In California, however, unions led a successful campaign in the 2012 election to defeat a similar policy placed on the state ballot by anti-union forces. And despite the reputation of the Golden State as an anti-tax stronghold, the labor movement also steered to victory a measure to increase income taxes on the wealthiest Californians in order to fund schools and services starved for decades. The two campaigns reverberated with one another; class themes as the electorate voted to defend worker rights and demand that the wealthy pay a fairer share of taxes.
And this year, California seems poised, once again, with Proposition 55’s extension of taxes on the wealthy, to fund education and healthcare for poor children and to affirm the need for progressive taxes to invest in the future of all Californians.
With regard to contingent workers, while there has not been a successful effort to organize fast food workers into a union, the Fight for $15 campaign scored a huge victory here in California, pushing a historic wage increase through the California legislature in lieu of a ballot measure. It was, as I wrote back in April, a big win for workers:
Time to give credit where credit is due. It was not the noblesse oblige of individual politicians or the Democratic Party that brought us the $15 dollar an hour minimum wage, it was the labor movement. Surely, the governors of New York and California and their fellow Democrats in those statehouses deserve credit for listening to the cry for economic justice and having the good sense to do the right thing, but the historic victory of the Fight for $15 that we have just celebrated would never have come to pass without the bold vision and prolonged struggle of working people standing together and demanding what many called impossible.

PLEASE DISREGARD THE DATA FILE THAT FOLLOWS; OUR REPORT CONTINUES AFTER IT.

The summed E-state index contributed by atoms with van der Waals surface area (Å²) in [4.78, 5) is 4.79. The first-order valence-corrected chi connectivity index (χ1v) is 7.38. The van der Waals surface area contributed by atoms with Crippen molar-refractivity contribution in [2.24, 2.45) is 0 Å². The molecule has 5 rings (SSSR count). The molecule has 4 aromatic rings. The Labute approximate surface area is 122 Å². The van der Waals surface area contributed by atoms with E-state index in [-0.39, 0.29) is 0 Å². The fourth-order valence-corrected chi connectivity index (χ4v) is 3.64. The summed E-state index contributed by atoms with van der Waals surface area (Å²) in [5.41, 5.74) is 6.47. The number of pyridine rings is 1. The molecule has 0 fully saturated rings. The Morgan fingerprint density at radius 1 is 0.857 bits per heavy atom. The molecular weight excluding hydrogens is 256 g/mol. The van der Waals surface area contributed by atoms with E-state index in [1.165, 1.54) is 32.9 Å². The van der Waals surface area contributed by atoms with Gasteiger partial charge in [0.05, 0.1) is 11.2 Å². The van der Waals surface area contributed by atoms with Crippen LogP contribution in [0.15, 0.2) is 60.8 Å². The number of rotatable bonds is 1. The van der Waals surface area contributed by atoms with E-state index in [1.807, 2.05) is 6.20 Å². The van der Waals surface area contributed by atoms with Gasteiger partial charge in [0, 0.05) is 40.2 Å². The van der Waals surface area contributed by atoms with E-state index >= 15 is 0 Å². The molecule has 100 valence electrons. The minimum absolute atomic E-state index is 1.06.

This impossible victory is even sweeter when one considers that it was largely due to the efforts of thousands of nameless activists, many of them immigrant working class women and men of color standing up to the powerful forces arrayed against them. It was a win for the folks who will surely be the future of California labor and that is a good sign.
Fred Glass again notes:
More than any other state, California incessantly recomposes its working class with waves of immigration. True in 1850, it remains true today. Employers who wish to defeat labor know that expanding and exploiting potential divisions in the working class always provide their best opportunity for success; and a diverse, heterogeneous working class has historically made such an outcome not just possible but the usual run of events. On the other side of the coin, conscious efforts by labor to overcome working-class divisions and to demonstrate the common interests of all workers to one another can supply—and often has—the necessary antidote, preserving or even expanding worker rights and share of the economic pie.
So here’s to wins for all workers in the days to come, hopefully starting with the Governor signing the Farm Worker overtime bill which was just sent to his desk as of this writing. This and so many other things remain to be done.
Happy Labor Day, Fellow Workers and Friends, California style.